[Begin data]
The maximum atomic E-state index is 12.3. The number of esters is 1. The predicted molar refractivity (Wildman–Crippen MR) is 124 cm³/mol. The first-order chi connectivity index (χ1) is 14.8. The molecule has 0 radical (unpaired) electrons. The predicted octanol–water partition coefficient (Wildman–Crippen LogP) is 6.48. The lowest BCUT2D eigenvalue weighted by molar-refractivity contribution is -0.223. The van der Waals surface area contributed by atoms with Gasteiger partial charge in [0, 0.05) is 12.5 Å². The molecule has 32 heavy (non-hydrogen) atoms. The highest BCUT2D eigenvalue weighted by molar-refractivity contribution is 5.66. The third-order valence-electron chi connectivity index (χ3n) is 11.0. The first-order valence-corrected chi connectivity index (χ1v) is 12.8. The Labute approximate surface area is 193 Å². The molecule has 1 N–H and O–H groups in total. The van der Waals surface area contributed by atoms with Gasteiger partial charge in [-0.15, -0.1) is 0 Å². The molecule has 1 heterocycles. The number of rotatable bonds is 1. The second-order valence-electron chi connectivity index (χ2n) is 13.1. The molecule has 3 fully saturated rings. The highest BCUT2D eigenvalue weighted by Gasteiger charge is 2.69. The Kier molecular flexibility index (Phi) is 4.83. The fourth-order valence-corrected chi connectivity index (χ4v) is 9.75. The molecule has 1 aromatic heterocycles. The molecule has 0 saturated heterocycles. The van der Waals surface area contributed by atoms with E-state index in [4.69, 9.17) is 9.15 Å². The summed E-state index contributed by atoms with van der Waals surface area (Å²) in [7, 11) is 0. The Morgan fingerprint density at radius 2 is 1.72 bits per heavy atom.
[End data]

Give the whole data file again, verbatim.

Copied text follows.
The maximum atomic E-state index is 12.3. The number of esters is 1. The predicted molar refractivity (Wildman–Crippen MR) is 124 cm³/mol. The first-order chi connectivity index (χ1) is 14.8. The molecule has 0 radical (unpaired) electrons. The predicted octanol–water partition coefficient (Wildman–Crippen LogP) is 6.48. The lowest BCUT2D eigenvalue weighted by molar-refractivity contribution is -0.223. The van der Waals surface area contributed by atoms with Gasteiger partial charge in [0, 0.05) is 12.5 Å². The molecule has 32 heavy (non-hydrogen) atoms. The highest BCUT2D eigenvalue weighted by molar-refractivity contribution is 5.66. The third-order valence-electron chi connectivity index (χ3n) is 11.0. The first-order valence-corrected chi connectivity index (χ1v) is 12.8. The Labute approximate surface area is 193 Å². The molecule has 1 N–H and O–H groups in total. The van der Waals surface area contributed by atoms with Gasteiger partial charge in [-0.15, -0.1) is 0 Å². The molecule has 1 heterocycles. The number of rotatable bonds is 1. The second-order valence-electron chi connectivity index (χ2n) is 13.1. The molecule has 3 fully saturated rings. The highest BCUT2D eigenvalue weighted by Gasteiger charge is 2.69. The Kier molecular flexibility index (Phi) is 4.83. The fourth-order valence-corrected chi connectivity index (χ4v) is 9.75. The molecule has 1 aromatic heterocycles. The molecule has 0 saturated heterocycles. The van der Waals surface area contributed by atoms with E-state index in [4.69, 9.17) is 9.15 Å². The summed E-state index contributed by atoms with van der Waals surface area (Å²) in [7, 11) is 0. The Morgan fingerprint density at radius 2 is 1.72 bits per heavy atom.